Jori Fleisher, MD, MSCEDoctors Shine Light on Parkinson’s Plus Syndrome
A brain disorder called Parkinson’s plus syndrome, also known as atypical Parkinson’s, is highlighted in a Scripps news segment. Jori Fleisher, MD, MSCE, explained to Scripps in a video interview that Parkinson’s plus syndrome is often misdiagnosed. “It’s called a Parkinson’s plus syndrome or an atypical Parkinson’s, and that’s because a lot of times people can present with symptoms that look like Parkinson’s disease,” she says. “So, slowness, stiffness, occasionally a tremor.” Watch the segment

 

Research & Publications

Lisa Rosman and Lisa Sanchez-Johnsen, PhD, presented on October 15th with Hunter Holt at the National LatinX Psychological Association annual conference on “Disparities in Cervical Cancer in Latinxs and Ways to Improve Screening.”
Katherine Fasullo, BSNLGBTQ Older Adults in Long-Term Care Settings: An Integrative Review to Inform Best Practices
Katherine Fasullo, SBN, RN manager for physical medicine and rehabilitation, recently published an integrative literature review in Clinical Gerontologist to inform practice, research, and policy. Read more
Joanne Michelle Gomez, MDCOVID-19 Hospitalization and Mortality: Sex Differences
Medical Xpress spotlit a study published in the Journal of Women’s Health that found male patients with COVID-19 had significantly higher rates of hospitalization and of transfer to the intensive care unit, and that a higher percentage of male patients died of COVID-19 than female patients. Joanne Michelle Gomez, MD, studied the first 8,108 positive COVID-19 patients that presented to Rush University System for Health from March 1 to June 21, 2020. Nineteen percent of males required hospitalization, compared to 13 percent of females. Read more
Kathryn Perticone, APN, MSWSheila M. Dowd, PhDCreating Wellness in a Pandemic: A Practical Framework for Health Systems Responding to Covid-19
Kathryn Perticone, APN, MSW and Sheila M. Dowd, PhD coauthored a commentary in NEJM Catalyst detailing how Rush created and deployed a simple, easy-to-follow interdisciplinary framework to promote staff well-being during COVID-19. Read more

 

Around Rush

Angela LorbeckActual and Imagined Acupuncture Effects on Chemotherapy-Induced Peripheral Neuropathy in Breast Cancer Survivors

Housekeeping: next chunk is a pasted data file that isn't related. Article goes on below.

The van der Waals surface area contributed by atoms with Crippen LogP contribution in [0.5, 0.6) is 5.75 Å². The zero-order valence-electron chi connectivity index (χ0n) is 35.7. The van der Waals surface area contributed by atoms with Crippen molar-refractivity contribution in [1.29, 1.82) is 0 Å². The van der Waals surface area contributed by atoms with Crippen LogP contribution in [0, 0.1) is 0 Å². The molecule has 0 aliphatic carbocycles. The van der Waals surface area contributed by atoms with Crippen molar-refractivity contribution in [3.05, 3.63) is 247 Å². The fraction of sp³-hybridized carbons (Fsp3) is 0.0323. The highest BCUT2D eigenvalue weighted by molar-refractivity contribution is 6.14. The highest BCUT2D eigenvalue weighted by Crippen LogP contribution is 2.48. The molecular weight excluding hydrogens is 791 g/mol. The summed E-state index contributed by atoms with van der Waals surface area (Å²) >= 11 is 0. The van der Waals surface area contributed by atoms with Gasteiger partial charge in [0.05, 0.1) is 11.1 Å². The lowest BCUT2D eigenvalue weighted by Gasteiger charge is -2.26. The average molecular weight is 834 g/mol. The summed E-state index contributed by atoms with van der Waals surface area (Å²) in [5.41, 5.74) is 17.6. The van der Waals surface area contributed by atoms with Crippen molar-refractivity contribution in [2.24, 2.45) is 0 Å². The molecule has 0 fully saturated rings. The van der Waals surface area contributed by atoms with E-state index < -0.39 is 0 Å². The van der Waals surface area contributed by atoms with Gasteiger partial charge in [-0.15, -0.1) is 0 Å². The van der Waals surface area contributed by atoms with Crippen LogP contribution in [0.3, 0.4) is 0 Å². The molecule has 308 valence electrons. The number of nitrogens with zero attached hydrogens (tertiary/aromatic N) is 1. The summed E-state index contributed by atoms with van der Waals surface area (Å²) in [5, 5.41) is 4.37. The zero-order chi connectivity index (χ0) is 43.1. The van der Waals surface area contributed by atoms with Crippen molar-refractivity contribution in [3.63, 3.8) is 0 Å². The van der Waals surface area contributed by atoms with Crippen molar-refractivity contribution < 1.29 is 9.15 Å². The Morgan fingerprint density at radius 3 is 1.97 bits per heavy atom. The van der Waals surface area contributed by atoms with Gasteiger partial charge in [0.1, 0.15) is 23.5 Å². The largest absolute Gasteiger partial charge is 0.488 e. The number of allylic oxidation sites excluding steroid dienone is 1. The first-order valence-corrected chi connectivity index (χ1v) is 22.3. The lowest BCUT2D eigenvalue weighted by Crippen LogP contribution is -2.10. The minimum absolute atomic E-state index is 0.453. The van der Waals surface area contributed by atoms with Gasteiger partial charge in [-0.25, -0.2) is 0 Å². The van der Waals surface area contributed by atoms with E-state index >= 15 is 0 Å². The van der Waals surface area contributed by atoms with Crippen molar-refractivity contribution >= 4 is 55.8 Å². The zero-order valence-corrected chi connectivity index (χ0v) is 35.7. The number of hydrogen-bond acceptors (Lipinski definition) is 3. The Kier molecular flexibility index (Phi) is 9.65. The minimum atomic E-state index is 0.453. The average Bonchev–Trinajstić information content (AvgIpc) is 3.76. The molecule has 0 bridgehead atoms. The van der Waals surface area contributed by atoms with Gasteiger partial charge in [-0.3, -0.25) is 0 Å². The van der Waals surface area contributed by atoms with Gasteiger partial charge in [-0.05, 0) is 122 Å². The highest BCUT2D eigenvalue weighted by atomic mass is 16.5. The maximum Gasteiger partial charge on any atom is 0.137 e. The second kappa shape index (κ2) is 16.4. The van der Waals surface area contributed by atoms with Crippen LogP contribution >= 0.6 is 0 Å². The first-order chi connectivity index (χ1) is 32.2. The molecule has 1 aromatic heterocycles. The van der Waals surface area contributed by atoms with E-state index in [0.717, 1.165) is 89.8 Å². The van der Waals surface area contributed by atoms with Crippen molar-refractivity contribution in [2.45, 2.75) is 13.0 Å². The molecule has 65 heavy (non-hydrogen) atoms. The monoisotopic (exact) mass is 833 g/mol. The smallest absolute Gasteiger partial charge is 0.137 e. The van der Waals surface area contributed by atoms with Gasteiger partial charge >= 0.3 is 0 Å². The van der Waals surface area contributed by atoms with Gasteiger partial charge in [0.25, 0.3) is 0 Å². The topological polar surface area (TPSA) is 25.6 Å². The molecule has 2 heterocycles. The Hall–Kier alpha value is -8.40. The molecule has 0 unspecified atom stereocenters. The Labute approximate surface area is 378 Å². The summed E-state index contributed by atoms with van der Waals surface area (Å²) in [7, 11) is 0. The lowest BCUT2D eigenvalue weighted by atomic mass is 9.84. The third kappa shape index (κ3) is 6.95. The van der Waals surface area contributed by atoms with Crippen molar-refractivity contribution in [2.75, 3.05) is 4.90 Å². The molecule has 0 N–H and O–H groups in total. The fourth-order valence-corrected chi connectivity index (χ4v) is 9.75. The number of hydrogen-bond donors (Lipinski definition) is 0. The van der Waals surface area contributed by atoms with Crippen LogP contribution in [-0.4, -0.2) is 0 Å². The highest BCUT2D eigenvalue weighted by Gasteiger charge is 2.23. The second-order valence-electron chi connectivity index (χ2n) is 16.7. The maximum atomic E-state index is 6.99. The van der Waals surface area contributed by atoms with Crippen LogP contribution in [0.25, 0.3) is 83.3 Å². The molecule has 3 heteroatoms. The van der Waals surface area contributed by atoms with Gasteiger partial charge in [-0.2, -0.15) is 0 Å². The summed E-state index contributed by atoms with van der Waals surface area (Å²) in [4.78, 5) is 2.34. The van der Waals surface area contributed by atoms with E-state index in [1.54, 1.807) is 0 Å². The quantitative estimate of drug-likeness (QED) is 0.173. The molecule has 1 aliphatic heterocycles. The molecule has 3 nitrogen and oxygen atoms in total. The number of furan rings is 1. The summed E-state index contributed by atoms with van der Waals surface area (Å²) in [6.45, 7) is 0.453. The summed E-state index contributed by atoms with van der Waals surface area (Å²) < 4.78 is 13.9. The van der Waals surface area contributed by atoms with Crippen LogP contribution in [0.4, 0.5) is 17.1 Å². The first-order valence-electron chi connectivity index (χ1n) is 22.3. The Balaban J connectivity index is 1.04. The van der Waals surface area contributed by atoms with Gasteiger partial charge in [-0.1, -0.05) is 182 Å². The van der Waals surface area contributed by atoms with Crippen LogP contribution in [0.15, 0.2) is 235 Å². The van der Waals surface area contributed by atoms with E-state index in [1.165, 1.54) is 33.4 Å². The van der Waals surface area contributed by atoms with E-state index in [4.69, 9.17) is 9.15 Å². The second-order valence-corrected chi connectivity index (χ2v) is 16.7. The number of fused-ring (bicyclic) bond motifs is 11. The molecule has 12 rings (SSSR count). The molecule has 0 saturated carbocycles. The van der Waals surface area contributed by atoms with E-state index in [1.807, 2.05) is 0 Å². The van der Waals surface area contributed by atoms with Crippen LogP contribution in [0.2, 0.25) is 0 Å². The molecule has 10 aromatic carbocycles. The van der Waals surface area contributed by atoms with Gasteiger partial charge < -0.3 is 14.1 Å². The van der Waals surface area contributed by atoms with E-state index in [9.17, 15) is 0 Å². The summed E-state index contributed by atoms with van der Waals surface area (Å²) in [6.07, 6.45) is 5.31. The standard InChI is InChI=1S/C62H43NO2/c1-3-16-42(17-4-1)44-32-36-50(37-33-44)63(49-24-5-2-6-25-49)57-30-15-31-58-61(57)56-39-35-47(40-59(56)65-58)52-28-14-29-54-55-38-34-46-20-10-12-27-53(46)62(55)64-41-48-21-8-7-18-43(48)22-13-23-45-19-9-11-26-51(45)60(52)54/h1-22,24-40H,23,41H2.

Angela Lorbeck, DACM, MSTOM, MPH, LAc, Dipl OM has been promoted to Manager of Integrative Medicine, and as a 2021 New Investigator Awardee, she presented “Actual and Imagined Acupuncture Effects on Chemotherapy-Induced Peripheral Neuropathy in Breast Cancer Survivors: An Acceptability and Feasibility Trial” at the 18th International Society for Integrative Oncology Conference on September 24, 2021.
Erin Shaughnessy, PharmD, MBA, FACHE, BCPSLarry Goodman Leadership Award
Erin Shaughnessy, PharmD, MBA, FACHE, BCPS was awarded the Larry Goodman Leadership Award for demonstrating Rush’s ICARE values and phenomenal leadership throughout the pandemic. Read more (Rush login required)
Grace Dravenack recently earned her Project Management Professional certification in FY21. This credential is internationally recognized and proves project leadership experience and expertise. Grace said she “feels passionate about projects that make a positive impact for the Office of Philanthropy and Rush. I hope to leverage this credential to make a difference at Rush.”
Patricia Steeves O’Neil, MAEPatricia Steeves O’Neil Named Rush Chief Financial Officer
Patricia Steeves O’Neil, MAE, was appointed senior vice president and chief financial officer of Rush University System for Health and Rush University Medical Center effective May 3, 2021. In this role she will provide strategic vision and management for the operational and fiscal direction of Rush University Medical Center and the Rush system. The appointment is the well-deserved culmination of her more than 20 years at Rush, where she has been acting SVP and CFO since May 2020.
O’Neil is also an assistant professor in the Rush University College of Health Sciences, where she teaches in the nationally ranked Master’s in Health Systems Management Program. She received Outstanding Faculty awards in 2004, 2008, 2010, 2014 and 2016.
2019-2020
Sheila Dugan, MD
Sheila Dugan, MD, Recipient of PASSOR Legacy Award and Lectureship
Sheila Dugan, MD, professor and acting Chair of Physical Medicine and Rehabilitation, is the recipient of the 2019 American Academy of Physical Medicine and Rehabilitation PASSOR Legacy Award and Lectureship for the mid to late-career physiatrist who has distinguished himself/herself in the field of musculoskeletal physiatry and has attained excellence in three of the four areas: clinical care, national education, national service or scholarship. She will be lecturing and receiving the award at the American Academy of Physical Medicine and Rehabilitation Annual Meeting in San Antonio on November 16, 2019.
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Susan Buchholz and Sarah Livesay
Susan Buchholz, PhD, RN, and Sarah Livesay, DNP, APRN, Named Fellows of the American Academy of Nursing
Rush College of Nursing faculty members Susan Buchholz, PhD, RN, and Sarah Livesay, DNP, APRN, were named Fellows of the American Academy of Nursing. Buchholz and Livesay were honored at an induction ceremony on October 26, 2019.